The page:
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May 18, 2018

Dead Set

For a determined director, telling the story of the Grateful Dead was a singular rock odyssey.

Iain Blair

When director Amir Bar-Lev (The Tillman Story) set out to make a documentary about the Grateful Dead and their decades-long trip from local Bay Area band to international superstars, he had no idea the process would ultimately mirror one of guitarist Jerry Garcia's famously long, inventive and discursive solos.

"We planned to make a 90-minute film, but soon realized the story was too epic to fit into that format," he says. "And we also wanted to take a fresh storytelling approach which allowed you to follow it wherever it wanted to go — sort of like mining. When you hit the vein, you go with it."

The result is Long Strange Trip, a kaleidoscopic, novelistic, four-hour odyssey executive-produced by Martin Scorsese. Currently streaming on Amazon Video, the documentary uses multilayered audio and visuals to bring to vivid life the band's own long strange trip. It includes previously unseen and rare footage, some 15,000 stills, candid insider interviews and anecdotes — and even clips from the classic horror film Frankenstein (a longtime Garcia obsession).

While Bar-Lev happily admits to being "a huge fan" of the band's music, he also wanted to make "an objective film, and so I purposely surrounded myself with a team who were jazz-heads and punk rockers, not Deadheads." He didn't want a film that spoke only to fans. "I think it's very timely and relevant and pertinent. It's about creativity and narcissism, and their relationship with celebrity and money."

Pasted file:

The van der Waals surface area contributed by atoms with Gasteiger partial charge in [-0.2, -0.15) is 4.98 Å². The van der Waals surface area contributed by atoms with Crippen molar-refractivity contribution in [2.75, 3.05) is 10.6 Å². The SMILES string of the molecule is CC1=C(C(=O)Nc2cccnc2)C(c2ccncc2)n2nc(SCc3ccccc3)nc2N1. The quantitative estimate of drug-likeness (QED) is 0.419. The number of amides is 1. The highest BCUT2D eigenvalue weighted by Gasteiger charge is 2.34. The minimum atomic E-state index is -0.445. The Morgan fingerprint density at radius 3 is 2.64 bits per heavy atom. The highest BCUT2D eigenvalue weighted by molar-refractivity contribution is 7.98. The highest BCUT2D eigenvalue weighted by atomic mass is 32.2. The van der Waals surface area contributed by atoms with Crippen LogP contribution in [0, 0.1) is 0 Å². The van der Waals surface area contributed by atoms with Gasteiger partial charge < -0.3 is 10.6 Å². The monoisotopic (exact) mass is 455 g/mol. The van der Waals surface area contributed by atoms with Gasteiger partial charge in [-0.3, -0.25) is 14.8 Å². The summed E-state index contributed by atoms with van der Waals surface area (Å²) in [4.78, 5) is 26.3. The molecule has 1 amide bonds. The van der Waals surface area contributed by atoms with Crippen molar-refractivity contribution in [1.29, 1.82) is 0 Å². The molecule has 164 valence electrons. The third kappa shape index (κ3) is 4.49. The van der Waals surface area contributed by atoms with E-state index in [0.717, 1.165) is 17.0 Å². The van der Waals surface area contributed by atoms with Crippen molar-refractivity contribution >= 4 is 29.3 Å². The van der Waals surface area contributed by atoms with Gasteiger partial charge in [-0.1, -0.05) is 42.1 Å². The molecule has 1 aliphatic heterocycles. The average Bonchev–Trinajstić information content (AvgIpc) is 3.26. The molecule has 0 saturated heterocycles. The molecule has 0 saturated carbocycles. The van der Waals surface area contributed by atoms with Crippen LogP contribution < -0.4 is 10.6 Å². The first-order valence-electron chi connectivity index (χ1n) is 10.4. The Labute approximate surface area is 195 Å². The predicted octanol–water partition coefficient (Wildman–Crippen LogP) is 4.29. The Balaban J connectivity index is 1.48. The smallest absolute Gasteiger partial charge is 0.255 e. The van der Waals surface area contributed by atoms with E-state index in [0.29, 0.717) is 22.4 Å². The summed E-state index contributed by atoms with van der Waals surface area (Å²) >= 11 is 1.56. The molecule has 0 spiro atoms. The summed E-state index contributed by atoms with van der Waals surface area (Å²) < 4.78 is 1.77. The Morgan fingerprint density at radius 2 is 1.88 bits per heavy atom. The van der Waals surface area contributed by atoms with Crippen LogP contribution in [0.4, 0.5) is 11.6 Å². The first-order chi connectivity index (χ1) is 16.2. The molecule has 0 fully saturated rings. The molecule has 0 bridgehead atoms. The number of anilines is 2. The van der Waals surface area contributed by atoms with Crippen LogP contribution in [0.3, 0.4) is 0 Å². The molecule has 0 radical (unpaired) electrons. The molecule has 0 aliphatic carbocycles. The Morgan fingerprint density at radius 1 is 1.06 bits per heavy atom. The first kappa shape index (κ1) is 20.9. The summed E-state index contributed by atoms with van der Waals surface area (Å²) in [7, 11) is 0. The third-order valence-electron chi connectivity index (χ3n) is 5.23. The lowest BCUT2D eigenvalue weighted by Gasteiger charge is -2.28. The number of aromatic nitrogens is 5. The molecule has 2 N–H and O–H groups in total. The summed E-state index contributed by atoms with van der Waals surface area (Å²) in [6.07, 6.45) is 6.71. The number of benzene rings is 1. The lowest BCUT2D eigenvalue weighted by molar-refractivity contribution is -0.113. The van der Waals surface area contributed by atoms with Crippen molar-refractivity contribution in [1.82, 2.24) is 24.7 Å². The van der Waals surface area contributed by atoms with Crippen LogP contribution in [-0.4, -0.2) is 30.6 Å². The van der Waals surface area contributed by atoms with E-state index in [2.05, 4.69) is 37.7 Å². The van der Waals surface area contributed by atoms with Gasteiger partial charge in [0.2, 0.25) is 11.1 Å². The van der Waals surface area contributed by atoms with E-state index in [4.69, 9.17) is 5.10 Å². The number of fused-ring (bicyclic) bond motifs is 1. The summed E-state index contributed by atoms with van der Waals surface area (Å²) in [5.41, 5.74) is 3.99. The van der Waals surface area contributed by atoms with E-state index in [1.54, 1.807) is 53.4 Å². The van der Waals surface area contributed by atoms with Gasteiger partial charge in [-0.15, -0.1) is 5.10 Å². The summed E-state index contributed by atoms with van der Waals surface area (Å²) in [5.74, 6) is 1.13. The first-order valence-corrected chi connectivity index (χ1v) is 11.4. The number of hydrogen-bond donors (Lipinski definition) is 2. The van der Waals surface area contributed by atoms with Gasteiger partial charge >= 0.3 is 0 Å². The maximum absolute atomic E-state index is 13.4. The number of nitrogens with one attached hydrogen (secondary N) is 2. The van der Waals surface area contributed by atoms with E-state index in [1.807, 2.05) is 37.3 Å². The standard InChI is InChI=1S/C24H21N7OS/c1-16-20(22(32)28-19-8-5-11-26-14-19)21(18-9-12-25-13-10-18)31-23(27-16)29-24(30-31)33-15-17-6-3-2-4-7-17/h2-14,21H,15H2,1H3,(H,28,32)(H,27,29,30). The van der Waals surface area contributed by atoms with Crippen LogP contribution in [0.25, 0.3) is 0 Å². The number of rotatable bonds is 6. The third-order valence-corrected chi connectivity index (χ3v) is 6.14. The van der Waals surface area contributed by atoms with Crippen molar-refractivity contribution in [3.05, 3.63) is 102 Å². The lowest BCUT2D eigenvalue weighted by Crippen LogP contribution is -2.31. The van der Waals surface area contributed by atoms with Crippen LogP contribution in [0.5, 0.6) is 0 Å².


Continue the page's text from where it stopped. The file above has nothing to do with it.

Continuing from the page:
To tackle all these angles, Bar-Lev created "a near army" of collaborators. Their work involved "years of transcribing old interviews, digging lost footage out of people's attics and storage facilities, 'baking' and restoring tapes that had lost their magnetism, sending out calls for home movies, and going to all the rock photographers and paying them flat fees for every shot they'd ever taken of the band, as we wanted those never-seen shots, not just the famous, iconic ones."

This approach yielded a treasure trove of raw material that had to be catalogued, culled and edited. "Editing took three years, and I was tearing my hair out at every point," he says, laughing. "It was an incredibly challenging film to make, and we went way over budget and schedule, which was another constant source of anxiety."

However, "The Grateful Dead, to their credit, were very cooperative, and sometimes had to intercede when people around them tried to make sure that the story was controlled," Bar-Lev says. "In the end, the band let us tell the story, warts and all."


This article originally appeared in emmy magazine, Issue No. 5, 2018



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